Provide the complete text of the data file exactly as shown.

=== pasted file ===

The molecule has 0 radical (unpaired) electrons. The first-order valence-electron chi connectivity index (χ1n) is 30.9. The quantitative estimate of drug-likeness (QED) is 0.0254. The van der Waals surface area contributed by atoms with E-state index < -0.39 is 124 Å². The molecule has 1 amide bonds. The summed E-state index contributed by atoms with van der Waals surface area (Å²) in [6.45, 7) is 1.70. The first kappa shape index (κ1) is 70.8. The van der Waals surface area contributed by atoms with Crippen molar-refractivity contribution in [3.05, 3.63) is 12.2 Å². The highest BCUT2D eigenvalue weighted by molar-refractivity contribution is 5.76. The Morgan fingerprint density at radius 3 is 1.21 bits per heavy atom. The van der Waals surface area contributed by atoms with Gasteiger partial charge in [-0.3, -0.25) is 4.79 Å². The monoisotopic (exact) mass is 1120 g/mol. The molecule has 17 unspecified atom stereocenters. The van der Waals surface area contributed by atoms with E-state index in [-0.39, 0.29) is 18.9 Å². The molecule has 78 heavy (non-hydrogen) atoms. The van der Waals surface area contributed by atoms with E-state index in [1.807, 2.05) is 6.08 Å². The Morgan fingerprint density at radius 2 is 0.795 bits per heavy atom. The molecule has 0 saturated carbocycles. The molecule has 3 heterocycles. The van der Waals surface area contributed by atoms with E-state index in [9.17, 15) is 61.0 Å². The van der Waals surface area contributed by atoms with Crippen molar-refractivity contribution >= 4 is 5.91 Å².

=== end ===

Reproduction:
The molecule has 0 radical (unpaired) electrons. The first-order valence-electron chi connectivity index (χ1n) is 30.9. The quantitative estimate of drug-likeness (QED) is 0.0254. The van der Waals surface area contributed by atoms with E-state index < -0.39 is 124 Å². The molecule has 1 amide bonds. The summed E-state index contributed by atoms with van der Waals surface area (Å²) in [6.45, 7) is 1.70. The first kappa shape index (κ1) is 70.8. The van der Waals surface area contributed by atoms with Crippen molar-refractivity contribution in [3.05, 3.63) is 12.2 Å². The highest BCUT2D eigenvalue weighted by molar-refractivity contribution is 5.76. The Morgan fingerprint density at radius 3 is 1.21 bits per heavy atom. The van der Waals surface area contributed by atoms with Gasteiger partial charge in [-0.3, -0.25) is 4.79 Å². The monoisotopic (exact) mass is 1120 g/mol. The molecule has 17 unspecified atom stereocenters. The van der Waals surface area contributed by atoms with E-state index in [-0.39, 0.29) is 18.9 Å². The molecule has 78 heavy (non-hydrogen) atoms. The van der Waals surface area contributed by atoms with E-state index in [1.807, 2.05) is 6.08 Å². The Morgan fingerprint density at radius 2 is 0.795 bits per heavy atom. The molecule has 0 saturated carbocycles. The molecule has 3 heterocycles. The van der Waals surface area contributed by atoms with E-state index in [9.17, 15) is 61.0 Å². The van der Waals surface area contributed by atoms with Crippen molar-refractivity contribution >= 4 is 5.91 Å².